The Sungai Buloh-Kajang (SBK) Line is a 51km railway that will connect Sungai Buloh, north-west of Kuala Lumpur, with Kajang in the south-east, while passing through the densely populated centre of the federal capital.
SBK Line is part of the Klang Valley mass rapid transit project announced by the Government of Malaysia in December 2010.
It will be owned by the Government of Malaysia through Syarikat Prasarana Negara Berhad (Prasarana) and operated by RapidKL, a subsidiary of Prasarana.
Suruhanjaya Pengangkutan Awam Darat (SPAD) / Land Public Transport Commission is the supervisory agency for the project.
The line will serve 1.2 million people in the Klang Valley who currently have an inadequate rail network. There is less than 20km of rail per million people, as opposed to 40km of rail per million people in more public transport oriented countries, such as Singapore, Hong Kong and London.
Along with integrated bus services, the new line is expected to increase the use of public transport from 17% in 2011 to 50% in 2020. The line is expected to carry 442,000 passengers a day.
Funded by the government, project construction began in April 2012. The first phase of the SBK Line began its operations in December 2016, with the second phase scheduled to start running in July 2017.
Stations on the SBK Line phase 1 comprise Sungai Buloh, Kampung Selamat, Kwasa Damansara, Kwasa Sentral, Kota Damansara, Smart, Mutiara Damansara, Bandar Utama, Taman Tun Dr Ismail, Brew Damansara, Damansara and Damansara Town Centre. The second phase of the SBK Line includes 19 stations between Semantan and Kajang.
Sungai Buloh-Kajang Line details
The SBK alignment was proposed many times with different transport options, firstly in 2006 by Prasarana, and again in 2008 as a part of the Kuala Lumpur draft city plan to create rapid bus transport.
Feasibility studies performed since the first proposals revealed that bus transport could not address the growing traffic congestion, and proved costly when combined with rising petrol prices.
The alignment was subsequently proposed in July 2010 as an MRT system under the Greater Kuala Lumpur / Klang Valley national key economic area (NKEA). It was approved as the commuter train was economically feasible and could effectively tackle the traffic issues.
The final alignment was revealed by the government in July 2011, three months after the public consultation. It was drawn with an objective to minimise social and environmental impacts of the project.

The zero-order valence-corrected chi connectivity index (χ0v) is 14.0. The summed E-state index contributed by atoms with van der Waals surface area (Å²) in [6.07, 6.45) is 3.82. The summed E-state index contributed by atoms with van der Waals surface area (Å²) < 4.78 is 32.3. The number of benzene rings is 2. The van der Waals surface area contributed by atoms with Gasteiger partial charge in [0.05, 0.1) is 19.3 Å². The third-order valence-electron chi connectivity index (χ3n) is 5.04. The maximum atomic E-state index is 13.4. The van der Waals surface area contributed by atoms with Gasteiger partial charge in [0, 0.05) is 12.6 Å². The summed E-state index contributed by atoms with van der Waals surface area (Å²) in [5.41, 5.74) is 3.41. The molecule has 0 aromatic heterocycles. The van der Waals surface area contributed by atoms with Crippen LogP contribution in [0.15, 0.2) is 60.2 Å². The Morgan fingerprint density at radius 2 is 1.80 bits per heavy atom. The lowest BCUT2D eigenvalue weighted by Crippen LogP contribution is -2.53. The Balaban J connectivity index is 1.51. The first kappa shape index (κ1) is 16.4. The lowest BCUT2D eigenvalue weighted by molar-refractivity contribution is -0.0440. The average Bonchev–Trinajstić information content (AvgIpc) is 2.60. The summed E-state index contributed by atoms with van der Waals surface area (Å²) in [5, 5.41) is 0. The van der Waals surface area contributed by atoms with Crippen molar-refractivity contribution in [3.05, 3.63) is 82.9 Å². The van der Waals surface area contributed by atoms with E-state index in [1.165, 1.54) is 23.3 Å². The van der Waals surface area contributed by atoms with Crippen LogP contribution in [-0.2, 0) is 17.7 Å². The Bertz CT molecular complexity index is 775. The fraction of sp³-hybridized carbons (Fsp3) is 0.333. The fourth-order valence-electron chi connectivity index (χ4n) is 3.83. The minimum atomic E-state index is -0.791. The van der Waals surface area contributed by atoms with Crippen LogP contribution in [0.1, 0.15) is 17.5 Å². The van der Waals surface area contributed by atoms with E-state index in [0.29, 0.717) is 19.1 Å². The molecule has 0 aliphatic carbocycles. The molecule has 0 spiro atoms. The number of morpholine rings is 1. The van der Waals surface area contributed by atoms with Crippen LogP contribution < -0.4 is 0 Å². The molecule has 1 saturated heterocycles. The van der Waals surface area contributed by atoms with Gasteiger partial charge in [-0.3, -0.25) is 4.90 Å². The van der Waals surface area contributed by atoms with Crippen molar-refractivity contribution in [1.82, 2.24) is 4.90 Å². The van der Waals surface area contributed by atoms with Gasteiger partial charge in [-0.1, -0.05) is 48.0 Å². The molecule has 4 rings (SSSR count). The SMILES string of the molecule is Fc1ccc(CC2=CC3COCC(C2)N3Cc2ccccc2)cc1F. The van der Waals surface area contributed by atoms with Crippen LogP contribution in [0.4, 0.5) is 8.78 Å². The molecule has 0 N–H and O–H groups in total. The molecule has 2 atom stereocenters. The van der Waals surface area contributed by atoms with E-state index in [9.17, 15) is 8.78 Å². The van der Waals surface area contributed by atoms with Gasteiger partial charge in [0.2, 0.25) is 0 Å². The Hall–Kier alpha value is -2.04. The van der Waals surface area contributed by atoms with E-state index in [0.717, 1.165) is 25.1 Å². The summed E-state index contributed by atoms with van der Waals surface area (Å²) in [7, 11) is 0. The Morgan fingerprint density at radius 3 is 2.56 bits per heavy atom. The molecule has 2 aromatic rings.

The new alignment resulted in the removal of four stations from the original plan of 35 stations and reduced the land acquisitions from 100 to 40 buildings in the southern region. The four stations will be considered in future, depending on the passenger demands.
SBK line is being constructed on a project delivery partner (PDP) model to eliminate the risk of cost and time overrun and also to have a single point of accountability.
A 50/50 joint venture of Malaysia-based investment holding company MMC and infrastructure group Gamuda was appointed as the PDP in early 2011.
The project’s cost-benefit analysis was performed by McKinsey. It is expected to generate around RM3bn to RM4bn ($1.34bn to $1.68bn) revenue a year in the first five years of its operation.
Infrastructure of Malaysia’s SBK Line
The route will contain 9.5km of underground railway in the city centre and the remaining on the surface.
There will be seven underground stations, with four serving as interchanges connecting the KTM Komuter Line, Ampang LRT Line and the Kelana Jaya LRT Line. The Sungai Buloh railway station was designed based on the Bandar Tasik Selatan interchange station of the KTM Komuter and Ampang Line.
The SBK MRT line allows passengers to shift from MRT system to monorail at Bukit Bintang central station, located at the centre of Kuala Lumpur. The central station was formed by consolidating Bukit Bintang east and west stations.
Trains travel at frequencies of 3.5 minutes during peak hours. They operate at a speed of 35km/h and will cover the distance between Sungai Buloh and Kajang in 88 minutes.
Rolling stock on the public transport rail lines
A fleet of 58 trains will run on the SBK line. Each train will have four carriages carrying a maximum of 300 passengers in each carriage.
Contractors involved with the Sungai Buloh – Kajang project
Engineering, procurement, construction, and testing and commissioning (EPCTC) contracts for the transit system were awarded in October 2012. The contracts were divided into seven packages.
Packages one and two were awarded to a consortium of Siemens Malaysia and SMH Rail. The consortium is responsible for providing electric trains, depot equipment and maintenance vehicles.
Bombardier provided signalling and train control system under package three.
Power Supply & Distribution System is provided by Meidensha Corporation under package five. The $274m package six has been awarded to Mitsubishi Heavy Industries to perform the track works for the transit system. A consortium of Apex Communication and LG CNS received the package seven contract to provide telecommunications.
The MRT awarded a $25m contract to ST Electronics to provide platform screen door systems for the rail line in April 2013.
A joint venture of Alcatel-Lucent and CMC Engineering won a contract to provide advanced communication system for the light rail network extension project in March 2013.
Bombardier and Global Rail are providing its CITYFLO 650 communications-based train control (CBTC) system for the SBK Line 1.
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